Go Back   Freethought Forum > The Library > Articles & Essays > Politics

Article Tools Display Modes
Lebanon's Sunnis and the Civil War
Lebanon's Sunnis and the Civil War
Published by Watser?
Tablet Palestinian-Lebanese ties

Palestinian-Lebanese ties

There were many ties between Lebanese and Palestinian organisations, from coalitions of convenience to organisational intertwining. In this period there was no unity among Palestinian groups.

The ties between al-Fatah and Lebanese groups limited themselves to arming and training groups considered allies. These alliances came about not because al-Fatah shared an ideology with these groups but because of common interests. Amal was supported at first, for instance, to help defend Shi’ite villages against the Israelis.69 Al-Murabitun was also trained and armed by al-Fatah, probably because they were allies in the fights with the army in 1969 and 1973. In 1983, an alliance came about between al-Fatah and Tawhid because they were both fighting Syria and its allies. Another reason for al-Fatah to support militias during the civil war was to gain more influence over the National Movement.70

The PFLP and the DFLP had ideological motives. They were pan-Arab parties and saw a connection between the struggle in Lebanon and the struggle for Palestine. Both parties had a Lebanese sister movement. The PFLP was very close to the Party of Arab Socialist Action (PASA). In fact, they were the Palestinian and Lebanese branch of the former Movement of Arab Nationalists (see above). George Habash was the chairman of both parties and they published a magazine together. Furthermore, the PFLP and the PASA considered themselves allied to the Communist Party of Lebanon.71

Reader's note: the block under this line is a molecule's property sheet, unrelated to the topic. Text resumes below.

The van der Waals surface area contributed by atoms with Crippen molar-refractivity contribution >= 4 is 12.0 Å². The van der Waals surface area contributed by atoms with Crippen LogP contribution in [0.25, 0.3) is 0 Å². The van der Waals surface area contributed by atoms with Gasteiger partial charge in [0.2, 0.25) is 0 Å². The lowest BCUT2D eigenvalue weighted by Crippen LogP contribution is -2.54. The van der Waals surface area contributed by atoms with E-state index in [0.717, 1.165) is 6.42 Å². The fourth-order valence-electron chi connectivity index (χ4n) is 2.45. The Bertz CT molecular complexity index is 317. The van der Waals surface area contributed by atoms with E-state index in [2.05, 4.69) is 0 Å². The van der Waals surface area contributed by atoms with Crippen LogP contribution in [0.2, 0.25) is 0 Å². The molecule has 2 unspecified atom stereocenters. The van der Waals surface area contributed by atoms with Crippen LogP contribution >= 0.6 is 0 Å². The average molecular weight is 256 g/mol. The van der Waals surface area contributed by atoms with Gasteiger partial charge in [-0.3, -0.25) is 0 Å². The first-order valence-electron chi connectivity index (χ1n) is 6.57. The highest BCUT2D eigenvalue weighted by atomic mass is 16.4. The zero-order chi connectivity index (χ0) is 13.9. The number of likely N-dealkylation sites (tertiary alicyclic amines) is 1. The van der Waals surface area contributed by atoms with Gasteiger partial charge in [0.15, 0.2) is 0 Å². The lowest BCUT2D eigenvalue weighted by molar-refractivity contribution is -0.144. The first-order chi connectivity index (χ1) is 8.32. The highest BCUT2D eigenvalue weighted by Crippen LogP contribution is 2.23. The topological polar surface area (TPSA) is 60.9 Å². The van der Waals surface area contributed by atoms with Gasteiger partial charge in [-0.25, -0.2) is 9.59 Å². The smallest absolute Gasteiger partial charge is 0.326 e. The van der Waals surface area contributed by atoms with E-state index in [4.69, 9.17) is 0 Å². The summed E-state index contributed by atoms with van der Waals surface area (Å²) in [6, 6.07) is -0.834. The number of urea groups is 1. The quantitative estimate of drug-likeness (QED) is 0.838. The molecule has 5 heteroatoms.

The DFLP was entwined with the Organisation of Communist Action as they published the magazine al-Hurriya (Freedom) together. Both parties originated from the left-wing of the MAN and followed the same line ideogically.72

The ALF was tied to the pro-Iraqi wing of the Baath, but also to Farouq al-Moqaddam’s 24 October Movement.73

As-Sa’iqa had ties to the pro-Syrian Baath and and to one of the Nasserist parties. There was also a party called the Organisation of the Progressive Lebanese Vanguard with its militia, the as-Sa’iqa Auxilliaries. Apart from the resemblance to as-Sa’iqa’s political wing, this party is of no interest whatsoever. The Syrians also founded the Vanguard of the Arab Lebanese Army in June of 1976 (analogous to the ALL).74

Palestinians and Lebanese were tied together on all levels. As is apparent from the UNWRA-numbers, many Palestinians lived outside the refugee camps. Some Lebanese lived in the camps as well, as is evident from the fact that in Sabra and Shatila many Lebanese were murdered. Many Lebanese lived in Tall az-Zaatar too. It is likely that most were Shi’ite migrants from southern Lebanon.75